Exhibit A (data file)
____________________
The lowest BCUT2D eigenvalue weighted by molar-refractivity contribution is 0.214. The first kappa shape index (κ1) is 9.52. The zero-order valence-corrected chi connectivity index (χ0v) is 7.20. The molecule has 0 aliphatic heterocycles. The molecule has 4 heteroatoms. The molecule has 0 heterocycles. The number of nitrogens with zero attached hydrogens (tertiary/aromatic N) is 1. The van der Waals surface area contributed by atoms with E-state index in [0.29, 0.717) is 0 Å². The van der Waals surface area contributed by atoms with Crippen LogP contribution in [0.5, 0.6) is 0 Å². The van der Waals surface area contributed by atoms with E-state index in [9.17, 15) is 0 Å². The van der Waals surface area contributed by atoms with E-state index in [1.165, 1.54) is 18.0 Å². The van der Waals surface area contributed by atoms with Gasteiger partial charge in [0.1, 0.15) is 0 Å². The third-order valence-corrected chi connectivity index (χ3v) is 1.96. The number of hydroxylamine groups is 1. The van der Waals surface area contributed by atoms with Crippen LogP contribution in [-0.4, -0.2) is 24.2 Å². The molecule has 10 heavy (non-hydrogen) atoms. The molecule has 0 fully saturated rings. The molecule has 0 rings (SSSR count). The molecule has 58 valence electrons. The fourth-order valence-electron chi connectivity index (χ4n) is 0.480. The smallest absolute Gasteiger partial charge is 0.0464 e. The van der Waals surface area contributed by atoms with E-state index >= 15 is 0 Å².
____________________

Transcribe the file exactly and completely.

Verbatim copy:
The lowest BCUT2D eigenvalue weighted by molar-refractivity contribution is 0.214. The first kappa shape index (κ1) is 9.52. The zero-order valence-corrected chi connectivity index (χ0v) is 7.20. The molecule has 0 aliphatic heterocycles. The molecule has 4 heteroatoms. The molecule has 0 heterocycles. The number of nitrogens with zero attached hydrogens (tertiary/aromatic N) is 1. The van der Waals surface area contributed by atoms with E-state index in [0.29, 0.717) is 0 Å². The van der Waals surface area contributed by atoms with Crippen LogP contribution in [0.5, 0.6) is 0 Å². The van der Waals surface area contributed by atoms with E-state index in [9.17, 15) is 0 Å². The van der Waals surface area contributed by atoms with E-state index in [1.165, 1.54) is 18.0 Å². The van der Waals surface area contributed by atoms with Gasteiger partial charge in [0.1, 0.15) is 0 Å². The third-order valence-corrected chi connectivity index (χ3v) is 1.96. The number of hydroxylamine groups is 1. The van der Waals surface area contributed by atoms with Crippen LogP contribution in [-0.4, -0.2) is 24.2 Å². The molecule has 10 heavy (non-hydrogen) atoms. The molecule has 0 fully saturated rings. The molecule has 0 rings (SSSR count). The molecule has 58 valence electrons. The fourth-order valence-electron chi connectivity index (χ4n) is 0.480. The smallest absolute Gasteiger partial charge is 0.0464 e. The van der Waals surface area contributed by atoms with E-state index >= 15 is 0 Å².